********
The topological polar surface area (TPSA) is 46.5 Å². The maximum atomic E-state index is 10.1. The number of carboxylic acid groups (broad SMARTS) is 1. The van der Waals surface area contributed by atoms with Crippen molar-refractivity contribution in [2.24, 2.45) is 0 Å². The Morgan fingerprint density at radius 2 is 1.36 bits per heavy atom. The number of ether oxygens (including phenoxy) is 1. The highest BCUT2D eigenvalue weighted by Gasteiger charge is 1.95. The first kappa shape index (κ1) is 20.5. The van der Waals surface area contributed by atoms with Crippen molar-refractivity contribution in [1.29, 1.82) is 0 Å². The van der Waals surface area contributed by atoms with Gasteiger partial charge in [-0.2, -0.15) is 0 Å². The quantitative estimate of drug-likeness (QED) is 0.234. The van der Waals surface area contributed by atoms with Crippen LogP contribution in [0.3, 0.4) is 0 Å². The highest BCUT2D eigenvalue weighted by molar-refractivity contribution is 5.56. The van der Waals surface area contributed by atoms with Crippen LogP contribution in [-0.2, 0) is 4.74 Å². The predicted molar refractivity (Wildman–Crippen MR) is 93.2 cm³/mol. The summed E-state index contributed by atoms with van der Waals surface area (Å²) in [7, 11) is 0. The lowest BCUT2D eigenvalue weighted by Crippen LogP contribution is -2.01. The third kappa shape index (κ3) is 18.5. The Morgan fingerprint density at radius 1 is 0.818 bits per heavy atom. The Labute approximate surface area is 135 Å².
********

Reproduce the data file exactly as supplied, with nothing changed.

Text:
The topological polar surface area (TPSA) is 46.5 Å². The maximum atomic E-state index is 10.1. The number of carboxylic acid groups (broad SMARTS) is 1. The van der Waals surface area contributed by atoms with Crippen molar-refractivity contribution in [2.24, 2.45) is 0 Å². The Morgan fingerprint density at radius 2 is 1.36 bits per heavy atom. The number of ether oxygens (including phenoxy) is 1. The highest BCUT2D eigenvalue weighted by Gasteiger charge is 1.95. The first kappa shape index (κ1) is 20.5. The van der Waals surface area contributed by atoms with Crippen molar-refractivity contribution in [1.29, 1.82) is 0 Å². The van der Waals surface area contributed by atoms with Gasteiger partial charge in [-0.2, -0.15) is 0 Å². The quantitative estimate of drug-likeness (QED) is 0.234. The van der Waals surface area contributed by atoms with Crippen LogP contribution in [0.3, 0.4) is 0 Å². The highest BCUT2D eigenvalue weighted by molar-refractivity contribution is 5.56. The van der Waals surface area contributed by atoms with Crippen LogP contribution in [-0.2, 0) is 4.74 Å². The predicted molar refractivity (Wildman–Crippen MR) is 93.2 cm³/mol. The summed E-state index contributed by atoms with van der Waals surface area (Å²) in [7, 11) is 0. The lowest BCUT2D eigenvalue weighted by Crippen LogP contribution is -2.01. The third kappa shape index (κ3) is 18.5. The Morgan fingerprint density at radius 1 is 0.818 bits per heavy atom. The Labute approximate surface area is 135 Å².